Edgmon v. Kerry

Filing 13

ORDER by U.S. District Judge John C Coughenour granting Defendant's 11 Motion to Dismiss for Failure to State a Claim. (AD)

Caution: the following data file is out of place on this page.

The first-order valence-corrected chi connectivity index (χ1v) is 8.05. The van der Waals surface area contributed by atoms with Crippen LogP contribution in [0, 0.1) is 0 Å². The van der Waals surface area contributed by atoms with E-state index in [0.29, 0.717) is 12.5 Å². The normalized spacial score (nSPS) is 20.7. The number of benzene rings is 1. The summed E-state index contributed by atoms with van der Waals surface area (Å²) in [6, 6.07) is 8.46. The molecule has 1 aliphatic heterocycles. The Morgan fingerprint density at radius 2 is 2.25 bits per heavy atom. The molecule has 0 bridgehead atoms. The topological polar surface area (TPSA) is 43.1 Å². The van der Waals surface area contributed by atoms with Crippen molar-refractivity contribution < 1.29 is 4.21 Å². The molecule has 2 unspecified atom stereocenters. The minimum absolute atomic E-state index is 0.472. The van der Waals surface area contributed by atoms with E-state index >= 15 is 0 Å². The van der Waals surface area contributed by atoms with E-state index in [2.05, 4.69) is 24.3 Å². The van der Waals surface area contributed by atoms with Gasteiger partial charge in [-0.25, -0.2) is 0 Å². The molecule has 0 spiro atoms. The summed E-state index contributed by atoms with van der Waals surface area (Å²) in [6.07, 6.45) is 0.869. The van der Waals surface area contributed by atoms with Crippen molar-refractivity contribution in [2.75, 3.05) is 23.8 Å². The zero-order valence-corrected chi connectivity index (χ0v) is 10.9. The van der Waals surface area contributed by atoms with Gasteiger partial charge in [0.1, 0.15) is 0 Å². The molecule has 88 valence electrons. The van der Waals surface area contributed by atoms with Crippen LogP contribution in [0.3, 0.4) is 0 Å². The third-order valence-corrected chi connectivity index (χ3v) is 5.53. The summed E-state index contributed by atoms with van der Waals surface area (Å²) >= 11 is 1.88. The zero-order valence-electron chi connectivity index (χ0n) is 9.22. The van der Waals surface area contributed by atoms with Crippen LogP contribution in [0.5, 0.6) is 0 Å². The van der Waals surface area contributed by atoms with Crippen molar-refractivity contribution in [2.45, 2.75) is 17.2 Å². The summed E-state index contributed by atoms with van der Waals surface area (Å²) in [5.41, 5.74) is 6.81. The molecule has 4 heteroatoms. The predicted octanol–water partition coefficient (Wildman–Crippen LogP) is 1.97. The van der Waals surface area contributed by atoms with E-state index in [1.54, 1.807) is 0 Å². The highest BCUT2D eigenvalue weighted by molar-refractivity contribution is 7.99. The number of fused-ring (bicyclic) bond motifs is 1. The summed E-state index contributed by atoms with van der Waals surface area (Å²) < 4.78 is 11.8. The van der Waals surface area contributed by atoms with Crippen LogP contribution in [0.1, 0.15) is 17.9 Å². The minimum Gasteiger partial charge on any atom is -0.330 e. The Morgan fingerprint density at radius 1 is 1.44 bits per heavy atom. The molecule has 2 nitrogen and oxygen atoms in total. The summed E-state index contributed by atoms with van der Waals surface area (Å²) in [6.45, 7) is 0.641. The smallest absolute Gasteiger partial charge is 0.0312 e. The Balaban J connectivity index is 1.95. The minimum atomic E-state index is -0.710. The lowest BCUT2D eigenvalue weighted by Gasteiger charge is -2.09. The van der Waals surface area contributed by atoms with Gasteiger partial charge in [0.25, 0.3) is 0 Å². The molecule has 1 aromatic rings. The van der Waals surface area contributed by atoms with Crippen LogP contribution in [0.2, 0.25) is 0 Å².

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THE HONORABLE JOHN C. COUGHENOUR 1 2 3 4 5 6 UNITED STATES DISTRICT COURT WESTERN DISTRICT OF WASHINGTON AT SEATTLE 7 8 9 LYDIA EDGMON, 10 CASE NO. C16-0596-JCC Plaintiff, 11 ORDER GRANTING MOTION TO DISMISS v. 12 JOHN KERRY, in his official capacity as Secretary of State for the United States of America, 13 14 Defendant. 15 This matter comes before the Court on Defendant Secretary of State Kerry’s motion to 16 17 dismiss for failure to state a claim (Dkt. No. 11). Having thoroughly considered the parties’ 18 briefing and the relevant record, the Court finds oral argument unnecessary and hereby GRANTS 19 the motion for the reasons explained herein. 20 I. BACKGROUND 21 This case arises out of the United States Department of State’s denial of Plaintiff 22 Edgmon’s passport renewal application because she voluntarily renounced her citizenship at the 23 U.S. Embassy in Sweden in 1979. (Dkt. No. 1 at 1, 3.) Edgmon filed a complaint against Kerry, 24 alleging that the Department of State took unlawful agency action under the Administrative 25 Procedure Act (“APA”), 5 U.S.C. §§ 701 et seq., and denied her the rights and privileges of a 26 United States National under 8 U.S.C. § 1503. (Id. at 3–4.) Kerry filed a motion to dismiss under ORDER GRANTING MOTION TO DISMISS PAGE - 1 1 Federal Rules of Civil Procedure 12(b)(6) and 12(b)(1). (Dkt. No. 11 at 2–3.) Edgmon did not 2 file a response. Kerry first argues that this Court does not have jurisdiction over Edgmon’s 3 request for relief under the APA because the statutory provision is not available when another 4 legally adequate remedy is available to address her claim. (Id. at 4.) Kerry next argues that 5 Edgmon fails to state a claim for which relief may be granted because Edgmon’s sole, 6 conclusory statement that her renunciation of citizenship was under duress is insufficient to show 7 she did not voluntarily renounce her United States citizenship. (Id. at 6–7.) The Court agrees that 8 Edgmon has failed to state a claim for which relief may be granted and therefore declines to 9 address the APA issue. 10 II. DISCUSSION 11 A. 12 13 Standard of Review 1. Local Civil Rule 7(b)(2) The Court notes that Edgmon did not file a response to Kerry’s motion to dismiss. Under 14 Local Civil Rule 7(b)(2), “if a party fails to file papers in opposition to a motion, such failure 15 may be considered by the court as an admission that the motion has merit.” Accordingly, the 16 Court takes Edgmon’s failure to file a response to Kerry’s motion to dismiss as an admission that 17 the motion has merit. W.D. Wash. Local Civ. R. 7(b)(2). 18 19 2. Federal Rule of Civil Procedure 12(b)(6) A defendant may move for dismissal when a plaintiff “fails to state a claim upon which 20 relief can be granted.” Fed. R. Civ. P. 12(b)(6). To grant a motion to dismiss, the court must be 21 able to conclude that the moving party is entitled to judgment as a matter of law, even after 22 accepting all factual allegations in the complaint as true and construing them in the light most 23 favorable to the non-moving party. Fleming v. Pickard, 581 F.3d 922, 925 (9th Cir. 2009). 24 However, a court need not “necessarily assume the truth of legal conclusions merely because 25 they are cast in the form of factual allegations.” W. Mining Council v. Watt, 643 F.2d 618, 624 26 (9th Cir. 1981). ORDER GRANTING MOTION TO DISMISS PAGE - 2 1 B. Analysis 2 If a person is denied a right or privilege entitled to a United States national because it is 3 alleged that she is not a national of the United States, she may seek declaratory judgment that she 4 is in fact a national. 8 U.S.C. § 1503. The Department of State, which has the authority to issue 5 passports, may only issue them to United States nationals. 22 U.S.C. §§ 211a, 212; 22 CFR 6 51.2(a). An individual who has renounced her citizenship is not entitled to a United States 7 passport. 22 U.S.C. § 211a, 212. An individual loses her United States nationality by “making a 8 formal renunciation of nationality before a diplomatic or consular officer of the United States in 9 a foreign state, in such form as may be prescribed by the Secretary of State.” 8 U.S.C. 10 § 1481(a)(5). Any such act of renunciation creates a rebuttable presumption of voluntariness. 8 11 U.S.C. § 1481(b). The burden is on the applicant to show that she is a national by a 12 preponderance of the evidence. 22 CFR 51.40. 13 Kerry argues that under 8 U.S.C. §1503, Edgmon fails to plead a claim upon which relief 14 may be granted because Edgmon revoked her citizenship in 1979. (Dkt. No. 11 at 5.) In her 15 complaint, Edgmon alleges that her revocation of citizenship was not voluntary because it was 16 done under duress. (Dkt. No. 1 at 3.) The issue is whether Edgmon has pleaded sufficient facts to 17 show her renunciation was not voluntary. 18 Edgmon admits that she renounced her United States nationality. (Dkt. No. 1 at 3.) She 19 did so formally and in front of a consular officer through the process and forms prescribed by the 20 Secretary of State. (Dkt. Nos. 11-2–11-4.) 1 Edgmon’s only argument that her renunciation was 21 22 23 24 25 26 1 Kerry included documents in the possession of the Department of State in his motion to dismiss. (See Dkt. Nos. 11-1, “Oath of Renunciation of Nationality of the United States”; 11-2, “Certificate of Loss of Nationality”; 11-3, “Statement of Understanding”; and 11-4, “Memorandum from the Embassy in Stockholm to the Department of State.”) Because Edgmon references her renunciation of citizenship in the complaint, (Dkt. No. 1 at 3), and because the basis of the complaint is that Kerry denied her passport renewal because she renounced her citizenship, (Id.), these documents are incorporated by reference. The Court may consider these documents without converting Kerry’s motion into a motion for summary judgment. Tellabs, Inc. v. Makor Issues & Rights, Ltd., 551 U.S. 308, 322 (2007) (“[C]ourts must consider the ORDER GRANTING MOTION TO DISMISS PAGE - 3 1 involuntary rests on her allegation that she signed the “oath of renunciation under duress.” (Dkt. 2 No. 1 at 3.) She alleges no factual basis which would support a finding of duress or a showing of 3 involuntariness. On the contrary, the paperwork she filled out in renouncing her citizenship 4 strongly evidences voluntariness. (See, e.g., Dkt. No. 11-3, “Statement of Understanding.”) A 5 complaint does not “suffice if it tenders ‘naked assertion[s]’ devoid of “further factual 6 enhancement.” Ashcroft v. Iqbal, 556 U.S. 662, 678 (2009) (quoting Bell Atlantic Corp. v. 7 Twombly, 550 U.S. 544, 557 (2007)). Edgmon has pleaded insufficient facts to claim the she did 8 not renounce her citizenship voluntarily, and thus cannot maintain an action premised on the 9 allegation that her passport renewal was improperly denied. Accordingly, she has failed to state a 10 claim for which relief may be granted. 11 III. CONCLUSION 12 For the foregoing reasons, Defendant Secretary of State Kerry’s motion to dismiss (Dkt. 13 No. 11) is GRANTED. The Court ORDERS that Plaintiff’s claims are dismissed without 14 prejudice. 15 DATED this 14th day of October 2016. 16 17 18 A 19 20 21 John C. Coughenour UNITED STATES DISTRICT JUDGE 22 23 24 25 complaint in its entirety, as well as other sources courts ordinarily examine when ruling on Rule 26 12(b)(6) motions to dismiss, in particular, documents incorporated into the complaint by reference . . . .”). ORDER GRANTING MOTION TO DISMISS PAGE - 4